OneTask is a cool new app that is part to-do list and part drill instructor. Working out of the office can make it difficult to maintain focus and keep on top of high-priority items. OneTask runs on a concept called “singletasking,” which calls for the worker to focus on one thing at a time rather than constantly shifting priorities and projects. OneTask streamlines your work flow to help you realize success.

Isn’t it terrible to come home after a long business trip to dirty laundry and dishes? Alfred Club can help remove that stress. This service lets travelers find a local ambassador in the neighborhood to take care of their place. It can arrange for picking up dry cleaning, having laundry done, buying groceries, house cleaning and other valuable services.

Are there other gadgets or apps I missed that help make a tablet an indispensable tool?

4 Steps to Stop Soul-Sucking Meetings

Meetings are a corporate oxymoron: an essential practice that generates groundbreaking ideas but also sucks the life out of a workforce. Employees waste away in conference rooms trying to pay attention to others give languorous presentations on mind-numbingly boring TPS reports and listening to overviews with no impact on his or her job function. Don’t do this to your employees.

Here are four key considerations you can use to keep co-workers engaged and productive.


As the familiar adage goes, time is money. Every tick of the clock reflects in your company’s bottom line. Indeed, meetings can cost companies between $250 and $1,100 per week, according to a post in Bloomberg. 

Meetings are major investments and should be expected to create a substantial return.  Before holding a meeting, ask yourself if the opportunity cost of conducting the meeting is worth it — will the benefits exceed the cost? MeetingKing has a handy cost calculator to help you make that determination.

Additionally, meetings should be no longer than 45 minutes, as humans focus best within that timeframe. If the agenda clearly looks to take longer (it shouldn’t unless there are special circumstances), split the meeting into 45-minute periods with a rest in between.


Not only do meetings take time, but they also impact the way we manage our time. Seventy-three percent of professionals admit to doing unrelated work in meetings, according to research from Wolf Management Consultants  Workers don’t have time to complete their tasks because of a packed schedule and instead are wasting others’ efforts by not contributing to group discussions.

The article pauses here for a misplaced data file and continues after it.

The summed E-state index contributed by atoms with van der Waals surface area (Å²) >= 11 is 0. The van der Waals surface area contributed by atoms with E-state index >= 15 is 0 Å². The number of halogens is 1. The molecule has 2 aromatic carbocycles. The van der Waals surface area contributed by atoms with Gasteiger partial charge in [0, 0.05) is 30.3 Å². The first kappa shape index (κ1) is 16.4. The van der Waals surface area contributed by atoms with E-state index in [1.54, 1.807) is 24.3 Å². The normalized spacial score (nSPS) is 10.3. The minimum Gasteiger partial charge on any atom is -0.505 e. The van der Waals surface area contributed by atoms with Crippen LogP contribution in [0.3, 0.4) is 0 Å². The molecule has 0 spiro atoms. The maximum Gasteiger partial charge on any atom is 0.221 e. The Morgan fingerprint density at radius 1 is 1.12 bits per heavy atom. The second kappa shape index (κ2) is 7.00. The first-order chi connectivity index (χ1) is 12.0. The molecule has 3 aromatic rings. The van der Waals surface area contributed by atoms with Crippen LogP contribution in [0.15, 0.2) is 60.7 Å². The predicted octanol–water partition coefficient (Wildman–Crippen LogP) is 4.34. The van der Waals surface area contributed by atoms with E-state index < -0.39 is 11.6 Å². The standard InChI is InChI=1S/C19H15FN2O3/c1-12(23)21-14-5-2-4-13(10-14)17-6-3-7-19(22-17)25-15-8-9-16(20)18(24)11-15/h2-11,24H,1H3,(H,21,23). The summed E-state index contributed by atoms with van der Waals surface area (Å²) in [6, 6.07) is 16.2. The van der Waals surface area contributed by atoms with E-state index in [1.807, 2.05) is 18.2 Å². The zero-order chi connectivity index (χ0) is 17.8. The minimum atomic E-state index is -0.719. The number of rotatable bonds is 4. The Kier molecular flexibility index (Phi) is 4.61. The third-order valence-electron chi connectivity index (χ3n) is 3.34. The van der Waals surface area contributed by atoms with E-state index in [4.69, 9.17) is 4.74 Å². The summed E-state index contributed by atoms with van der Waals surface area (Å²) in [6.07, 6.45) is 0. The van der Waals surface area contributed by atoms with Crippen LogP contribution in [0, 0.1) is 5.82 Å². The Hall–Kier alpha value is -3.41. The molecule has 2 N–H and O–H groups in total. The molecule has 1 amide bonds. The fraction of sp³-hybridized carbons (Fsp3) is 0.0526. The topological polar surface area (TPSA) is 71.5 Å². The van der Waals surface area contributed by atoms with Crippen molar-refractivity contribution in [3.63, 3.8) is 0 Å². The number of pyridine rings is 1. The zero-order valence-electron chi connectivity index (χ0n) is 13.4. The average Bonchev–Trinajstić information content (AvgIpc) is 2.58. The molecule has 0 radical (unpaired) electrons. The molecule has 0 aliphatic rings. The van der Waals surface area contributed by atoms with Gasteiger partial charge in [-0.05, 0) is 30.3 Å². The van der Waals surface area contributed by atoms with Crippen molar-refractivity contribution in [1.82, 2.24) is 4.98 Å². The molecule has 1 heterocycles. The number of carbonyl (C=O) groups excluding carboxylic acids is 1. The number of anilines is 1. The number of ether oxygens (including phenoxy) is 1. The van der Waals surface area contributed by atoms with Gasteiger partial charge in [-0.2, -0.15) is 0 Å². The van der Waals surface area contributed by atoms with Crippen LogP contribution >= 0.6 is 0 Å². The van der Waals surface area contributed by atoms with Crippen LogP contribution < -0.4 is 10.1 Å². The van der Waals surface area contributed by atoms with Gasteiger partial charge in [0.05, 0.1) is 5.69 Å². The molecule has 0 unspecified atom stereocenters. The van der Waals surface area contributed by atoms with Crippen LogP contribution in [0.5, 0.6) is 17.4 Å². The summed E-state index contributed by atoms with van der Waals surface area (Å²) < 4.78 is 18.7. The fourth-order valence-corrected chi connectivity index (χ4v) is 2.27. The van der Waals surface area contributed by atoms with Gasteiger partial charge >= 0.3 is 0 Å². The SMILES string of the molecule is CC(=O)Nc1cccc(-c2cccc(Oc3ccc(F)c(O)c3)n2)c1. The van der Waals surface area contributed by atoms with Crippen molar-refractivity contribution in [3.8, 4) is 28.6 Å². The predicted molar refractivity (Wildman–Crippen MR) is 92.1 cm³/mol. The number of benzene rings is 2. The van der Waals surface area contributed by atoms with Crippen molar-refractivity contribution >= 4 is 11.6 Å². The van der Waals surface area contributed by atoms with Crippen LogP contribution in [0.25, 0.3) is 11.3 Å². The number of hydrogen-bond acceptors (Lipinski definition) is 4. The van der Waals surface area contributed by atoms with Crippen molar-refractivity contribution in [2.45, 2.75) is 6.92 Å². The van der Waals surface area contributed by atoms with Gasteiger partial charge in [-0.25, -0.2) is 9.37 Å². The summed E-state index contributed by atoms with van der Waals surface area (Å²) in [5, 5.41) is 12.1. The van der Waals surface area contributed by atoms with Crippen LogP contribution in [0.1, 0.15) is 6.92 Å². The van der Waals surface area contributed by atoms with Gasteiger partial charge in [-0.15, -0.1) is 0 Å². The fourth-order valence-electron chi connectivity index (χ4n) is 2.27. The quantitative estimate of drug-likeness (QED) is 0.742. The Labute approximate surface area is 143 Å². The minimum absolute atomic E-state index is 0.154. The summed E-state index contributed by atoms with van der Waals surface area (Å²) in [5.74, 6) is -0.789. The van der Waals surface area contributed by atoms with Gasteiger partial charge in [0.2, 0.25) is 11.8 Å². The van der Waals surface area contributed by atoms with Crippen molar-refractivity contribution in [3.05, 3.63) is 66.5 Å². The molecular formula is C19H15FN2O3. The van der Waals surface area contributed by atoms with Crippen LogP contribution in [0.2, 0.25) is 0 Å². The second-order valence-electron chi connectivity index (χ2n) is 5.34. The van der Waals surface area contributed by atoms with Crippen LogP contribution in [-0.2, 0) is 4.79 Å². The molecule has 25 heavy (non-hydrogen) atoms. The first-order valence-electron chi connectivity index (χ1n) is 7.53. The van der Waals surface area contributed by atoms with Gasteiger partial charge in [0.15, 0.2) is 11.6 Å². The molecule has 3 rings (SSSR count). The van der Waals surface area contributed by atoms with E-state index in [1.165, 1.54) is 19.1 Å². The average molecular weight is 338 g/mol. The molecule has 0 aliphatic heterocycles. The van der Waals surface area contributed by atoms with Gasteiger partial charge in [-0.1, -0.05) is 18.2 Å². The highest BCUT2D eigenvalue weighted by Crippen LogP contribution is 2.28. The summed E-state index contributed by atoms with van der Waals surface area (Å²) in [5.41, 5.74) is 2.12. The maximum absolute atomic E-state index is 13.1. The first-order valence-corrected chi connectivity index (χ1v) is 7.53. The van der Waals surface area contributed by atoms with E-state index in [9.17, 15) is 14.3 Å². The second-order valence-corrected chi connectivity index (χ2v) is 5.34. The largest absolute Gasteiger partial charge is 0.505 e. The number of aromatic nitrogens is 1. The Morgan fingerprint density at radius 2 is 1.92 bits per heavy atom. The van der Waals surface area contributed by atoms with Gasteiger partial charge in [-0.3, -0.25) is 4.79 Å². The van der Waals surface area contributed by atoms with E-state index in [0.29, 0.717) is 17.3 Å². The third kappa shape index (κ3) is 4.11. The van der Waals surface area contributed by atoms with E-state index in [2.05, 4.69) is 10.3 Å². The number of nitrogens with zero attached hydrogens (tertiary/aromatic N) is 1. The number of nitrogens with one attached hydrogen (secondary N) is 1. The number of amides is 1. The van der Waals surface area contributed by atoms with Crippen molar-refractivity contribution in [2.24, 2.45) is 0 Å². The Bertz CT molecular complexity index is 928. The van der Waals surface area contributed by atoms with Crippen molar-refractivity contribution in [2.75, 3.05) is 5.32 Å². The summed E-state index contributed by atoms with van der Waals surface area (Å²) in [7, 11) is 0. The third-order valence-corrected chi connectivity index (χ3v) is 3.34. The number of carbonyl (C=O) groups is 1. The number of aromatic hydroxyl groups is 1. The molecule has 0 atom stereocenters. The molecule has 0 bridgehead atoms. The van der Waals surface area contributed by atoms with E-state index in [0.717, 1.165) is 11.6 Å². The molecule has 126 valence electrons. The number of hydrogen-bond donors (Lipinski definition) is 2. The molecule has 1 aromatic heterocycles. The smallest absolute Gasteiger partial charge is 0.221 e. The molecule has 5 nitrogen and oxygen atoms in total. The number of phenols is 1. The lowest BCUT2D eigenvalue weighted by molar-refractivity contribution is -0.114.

Consider the frequency with which meetings are called around a specific project. Do you really need daily status updates or can it be shifted to weekly?  Meetings take people out of their workflow and promote procrastination. Most workers see the half hour before and after meetings as dead time, because there isn’t enough time to dig into work tasks. People trying to work within this timeframe often show up late which only lengthens meeting times.


Only invite people capable of contributing to the discussion. This way, employees feel valued and are more likely to positively engage in the discussion.

Management must communicate the goals and logic behind the shift. People who used to attend meeting may panic when their schedules open up. Employees need to understand that their time is more valuable than their presence at every meeting. Management is giving people more time to complete their work task — not diluting their value to the company. In fact, fewer meetings should increase interoffice communications and keep everyone informed.


This is the ultimate question people should ask themselves. We live in a world of Skype, email, Wikis and a million other collaboration tools. These tools do not make all meetings irrelevant — particularly for those involving problem solving, brainstorming and other types of creative thinking — but they can be used to free up quite a bit of time if used effectively.

We’ve lost sight of the purpose of meetings. What started as a simple means to gather people to solve major problems has devolved into an overused tool that is draining morale. People should look forward to an opportunity to collaborate with their co-workers, not dread them. Scaling back on meetings makes people more efficient and happy. By implementing the above strategies, employees will spend less time muttering under their breath about soul-sucking meetings and more time invested in doing work that will help your business soar.

Warm up your Brain Before Work and Other Time Savers

The daily commute takes 25.5 minutes each way for the average American and is generally a mindless trudge. This can result in workers showing up to the office groggy and unprepared. Rather than diving into their workload, they make their first move with a visit to Starbucks, draining the company of some productivity right at the start.